In a little over a decade since Bitcoin first hit the $1 threshold in 2011, cryptocurrency has gone from being a niche product used by a few computer experts to becoming a mainstream investment class, with a market cap of over $2 trillion as at March 2022. While Bitcoin is still the sector’s leader (and makes up almost $1 trillion of that entire market cap), however, roughly half of the market’s value is spread across countless smaller cryptocurrencies.

It may be commonplace to think of some of these essentially as “mini Bitcoins,” but the truth is that different cryptos have differing functions, and there are myriad reasons why they appeal to specific investors. Here, we’re going to take a look at five of the popular favorites among investors.

1. Ethereum

Bitcoin is increasingly thought of as an asset to be held and traded rather than spent. Many investors will shiver when you mention the name Laszlo Hanyecz –– the programmer who made the first “real-world” BTC purchase when he spent 10,000 Bitcoins on two pizzas in 2010. At the time of this writing, that amount of Bitcoin would be worth in excess of $438 million.

Ethereum, on the other hand, is very much a cryptocurrency for doing. It is in fact a whole blockchain ecosystem that can be utilized to power secure digital contracts. To give an example of how this can work, the mushrooming NFT market has led to many new buyers investing in Ethereum to purchase digital artwork. Some folks also use the platform to securely buy furniture from Overstock.com.

Ethereum is comfortably the second-largest coin on the market, with around 23% of the total market cap. Trading at about $3,100 per coin as of this writing, it is believed by some experts to have the potential to reach some $10,000 in value by the end of 2024.

2. Dash

We looked at Dash previously in our infographic covering 27 interesting cryptos. Forked from the Bitcoin protocol in 2014, Dash was subject to a lot of pumping and dumping in its infancy, but overcame early struggles and ultimately gained a strong enough cap ($4.3 billion) to become one of the top-12 cryptocurrencies by 2018.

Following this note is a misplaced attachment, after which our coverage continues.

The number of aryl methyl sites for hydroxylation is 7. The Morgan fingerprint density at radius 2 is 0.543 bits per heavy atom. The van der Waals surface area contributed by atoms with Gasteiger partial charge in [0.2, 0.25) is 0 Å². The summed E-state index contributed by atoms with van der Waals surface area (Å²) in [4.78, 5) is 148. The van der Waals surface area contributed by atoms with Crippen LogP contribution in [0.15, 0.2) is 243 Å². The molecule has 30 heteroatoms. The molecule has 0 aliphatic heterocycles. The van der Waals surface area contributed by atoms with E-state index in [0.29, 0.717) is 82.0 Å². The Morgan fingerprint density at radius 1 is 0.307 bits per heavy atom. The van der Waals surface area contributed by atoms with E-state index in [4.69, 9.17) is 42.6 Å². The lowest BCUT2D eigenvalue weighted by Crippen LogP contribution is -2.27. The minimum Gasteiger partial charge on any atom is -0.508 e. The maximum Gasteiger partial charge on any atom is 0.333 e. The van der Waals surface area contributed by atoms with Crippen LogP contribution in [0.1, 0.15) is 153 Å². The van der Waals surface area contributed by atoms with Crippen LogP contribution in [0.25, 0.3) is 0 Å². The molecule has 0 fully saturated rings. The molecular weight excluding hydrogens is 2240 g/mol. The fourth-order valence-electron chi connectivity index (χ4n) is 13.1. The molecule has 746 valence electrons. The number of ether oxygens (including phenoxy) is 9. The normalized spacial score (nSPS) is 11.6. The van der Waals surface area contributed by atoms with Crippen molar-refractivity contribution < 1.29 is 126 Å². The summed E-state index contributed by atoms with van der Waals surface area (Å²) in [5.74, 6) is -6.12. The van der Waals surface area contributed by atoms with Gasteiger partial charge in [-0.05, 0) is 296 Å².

Dash –– annotated from the phrase “Digital Cash” –– makes private, peer-to-peer transactions quick and cheap. It’s become very popular in certain situations where it’s proven to be particularly useful –– such as Venezuela, where instability and hyperinflation in the fiat currency (Bolivar) have given rise to crypto as an everyday payment mechanism.

3. Dogecoin

With more column inches and bandwidth devoted to it than any other crypto outside of Bitcoin, Dogecoin now deserves to be thought of as more than the “meme” cryptocurrency it was at its inception.

First and foremost, its profile has led to its being held by a large number of people, which in turn makes it easily tradable. Secondly, every time Elon Musk tweets about it, the price rises –– maybe not “to the moon,” as proponents call for, but still in such a way as to make a great many people a lot of money. And thirdly, Dogecoin is actually very easy to use as a method of payment for goods if one decides it’s not going to be a long-term investment; businesses from the Dallas Mavericks to Newegg accept Dogecoin.

4. Litecoin

There’s an ancient Chinese proverb that asserts, “The best time to plant a tree was 20 years ago. The second best time is now.” That saying –– particularly as it relates to Bitcoin –– calls Litecoin to mind.

For the most part, people looking to buy Litecoin have done so because it has a reputation as a faster, simpler, and more affordable Bitcoin. At the time of this writing, Litecoin is trading at around $112 per coin, which some investors simply find to be more palatable than the $40,000-plus numbers Bitcoin tends to be at these days. Despite its lower value though, Litecoin has typically fluctuated in a similar pattern to its behemoth big brother. This affords investors the opportunity to buy a more meaningful amount, as opposed to a fraction of a fraction of a single Bitcoin.

It’s notable that transaction fees are a fraction of those connected to Bitcoin, too: Litecoin executions will rarely exceed a few pennies, whereas Bitcoin transaction fees are more typically in the tens of dollars.

5. Ripple

Similarly to Dash, Ripple facilitates quick, cheap transactions. Unlike Dash though, a primary use of Ripple has been in partnerships with traditional banking institutions to facilitate cross-border payments. Specifically, Ripple is currently being utilized by the likes of American Express, PNC Bank, and Banco Santander.

With all 100 billion Ripple tokens (also known as XRP) being minted at launch in 2012 –– and 45 billion currently in circulation –– this cryptocurrency has remaining tokens yet to be released before demand really starts to outstrip supply. That, alongside its entirely practical real-world uses, means Ripple ownership and circulation are still likely to swell moving forward.

In a market where new cryptos are launched seemingly every week, it might pay to do some homework on altcoins. Many will fizzle out as quickly as they launch. Assets like the ones outlined above have staying power however, and the more informed you are about them the more likely you’ll be to succeed with crypto investment.